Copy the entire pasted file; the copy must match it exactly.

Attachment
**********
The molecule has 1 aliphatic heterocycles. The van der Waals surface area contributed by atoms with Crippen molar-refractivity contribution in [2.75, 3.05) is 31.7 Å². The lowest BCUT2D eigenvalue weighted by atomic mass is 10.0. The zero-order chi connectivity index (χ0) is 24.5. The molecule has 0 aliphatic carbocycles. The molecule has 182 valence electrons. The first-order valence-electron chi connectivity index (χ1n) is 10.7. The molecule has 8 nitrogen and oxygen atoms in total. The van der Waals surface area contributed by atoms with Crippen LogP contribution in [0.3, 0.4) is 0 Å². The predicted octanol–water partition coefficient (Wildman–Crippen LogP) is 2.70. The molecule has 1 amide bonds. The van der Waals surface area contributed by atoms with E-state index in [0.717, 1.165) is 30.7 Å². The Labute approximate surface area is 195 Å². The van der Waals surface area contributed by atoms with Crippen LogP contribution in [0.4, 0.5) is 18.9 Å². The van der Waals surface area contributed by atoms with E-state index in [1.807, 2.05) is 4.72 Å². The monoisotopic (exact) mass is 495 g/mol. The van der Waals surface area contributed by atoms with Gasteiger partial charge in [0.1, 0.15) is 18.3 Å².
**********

The molecule has 1 aliphatic heterocycles. The van der Waals surface area contributed by atoms with Crippen molar-refractivity contribution in [2.75, 3.05) is 31.7 Å². The lowest BCUT2D eigenvalue weighted by atomic mass is 10.0. The zero-order chi connectivity index (χ0) is 24.5. The molecule has 0 aliphatic carbocycles. The molecule has 182 valence electrons. The first-order valence-electron chi connectivity index (χ1n) is 10.7. The molecule has 8 nitrogen and oxygen atoms in total. The van der Waals surface area contributed by atoms with Crippen LogP contribution in [0.3, 0.4) is 0 Å². The predicted octanol–water partition coefficient (Wildman–Crippen LogP) is 2.70. The molecule has 1 amide bonds. The van der Waals surface area contributed by atoms with E-state index in [0.717, 1.165) is 30.7 Å². The Labute approximate surface area is 195 Å². The van der Waals surface area contributed by atoms with Crippen LogP contribution in [0.4, 0.5) is 18.9 Å². The van der Waals surface area contributed by atoms with E-state index in [1.807, 2.05) is 4.72 Å². The monoisotopic (exact) mass is 495 g/mol. The van der Waals surface area contributed by atoms with Gasteiger partial charge in [0.1, 0.15) is 18.3 Å².